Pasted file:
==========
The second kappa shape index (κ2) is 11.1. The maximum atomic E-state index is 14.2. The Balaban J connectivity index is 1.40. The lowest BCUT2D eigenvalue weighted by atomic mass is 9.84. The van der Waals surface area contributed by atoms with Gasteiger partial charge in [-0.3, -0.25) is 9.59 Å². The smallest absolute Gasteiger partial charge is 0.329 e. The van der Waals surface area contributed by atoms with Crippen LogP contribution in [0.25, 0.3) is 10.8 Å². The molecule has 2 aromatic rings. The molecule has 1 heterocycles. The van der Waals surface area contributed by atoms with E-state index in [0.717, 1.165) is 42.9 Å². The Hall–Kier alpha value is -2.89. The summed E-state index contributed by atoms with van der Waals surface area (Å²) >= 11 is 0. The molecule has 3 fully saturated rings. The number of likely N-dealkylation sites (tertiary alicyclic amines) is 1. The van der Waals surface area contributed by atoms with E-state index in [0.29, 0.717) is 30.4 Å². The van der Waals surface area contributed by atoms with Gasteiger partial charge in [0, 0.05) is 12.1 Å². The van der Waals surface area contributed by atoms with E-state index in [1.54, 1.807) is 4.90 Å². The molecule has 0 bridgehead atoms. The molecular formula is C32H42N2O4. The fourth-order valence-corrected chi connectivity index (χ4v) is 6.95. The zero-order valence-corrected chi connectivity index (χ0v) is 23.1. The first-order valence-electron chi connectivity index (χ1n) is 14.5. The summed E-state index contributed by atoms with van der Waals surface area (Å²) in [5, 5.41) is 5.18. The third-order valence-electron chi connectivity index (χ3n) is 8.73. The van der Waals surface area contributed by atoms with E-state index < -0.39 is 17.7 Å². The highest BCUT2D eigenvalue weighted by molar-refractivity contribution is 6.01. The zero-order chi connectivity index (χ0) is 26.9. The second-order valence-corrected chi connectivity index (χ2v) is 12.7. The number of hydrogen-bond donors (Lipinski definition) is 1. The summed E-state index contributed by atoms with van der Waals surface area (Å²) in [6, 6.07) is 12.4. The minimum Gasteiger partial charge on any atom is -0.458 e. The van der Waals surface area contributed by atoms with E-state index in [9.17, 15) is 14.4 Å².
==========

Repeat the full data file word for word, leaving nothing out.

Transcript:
The second kappa shape index (κ2) is 11.1. The maximum atomic E-state index is 14.2. The Balaban J connectivity index is 1.40. The lowest BCUT2D eigenvalue weighted by atomic mass is 9.84. The van der Waals surface area contributed by atoms with Gasteiger partial charge in [-0.3, -0.25) is 9.59 Å². The smallest absolute Gasteiger partial charge is 0.329 e. The van der Waals surface area contributed by atoms with Crippen LogP contribution in [0.25, 0.3) is 10.8 Å². The molecule has 2 aromatic rings. The molecule has 1 heterocycles. The van der Waals surface area contributed by atoms with E-state index in [0.717, 1.165) is 42.9 Å². The Hall–Kier alpha value is -2.89. The summed E-state index contributed by atoms with van der Waals surface area (Å²) >= 11 is 0. The molecule has 3 fully saturated rings. The number of likely N-dealkylation sites (tertiary alicyclic amines) is 1. The van der Waals surface area contributed by atoms with E-state index in [0.29, 0.717) is 30.4 Å². The van der Waals surface area contributed by atoms with Gasteiger partial charge in [0, 0.05) is 12.1 Å². The van der Waals surface area contributed by atoms with E-state index in [1.54, 1.807) is 4.90 Å². The molecule has 0 bridgehead atoms. The molecular formula is C32H42N2O4. The fourth-order valence-corrected chi connectivity index (χ4v) is 6.95. The zero-order valence-corrected chi connectivity index (χ0v) is 23.1. The first-order valence-electron chi connectivity index (χ1n) is 14.5. The summed E-state index contributed by atoms with van der Waals surface area (Å²) in [5, 5.41) is 5.18. The third-order valence-electron chi connectivity index (χ3n) is 8.73. The van der Waals surface area contributed by atoms with E-state index < -0.39 is 17.7 Å². The highest BCUT2D eigenvalue weighted by molar-refractivity contribution is 6.01. The zero-order chi connectivity index (χ0) is 26.9. The second-order valence-corrected chi connectivity index (χ2v) is 12.7. The number of hydrogen-bond donors (Lipinski definition) is 1. The summed E-state index contributed by atoms with van der Waals surface area (Å²) in [6, 6.07) is 12.4. The minimum Gasteiger partial charge on any atom is -0.458 e. The van der Waals surface area contributed by atoms with E-state index in [9.17, 15) is 14.4 Å².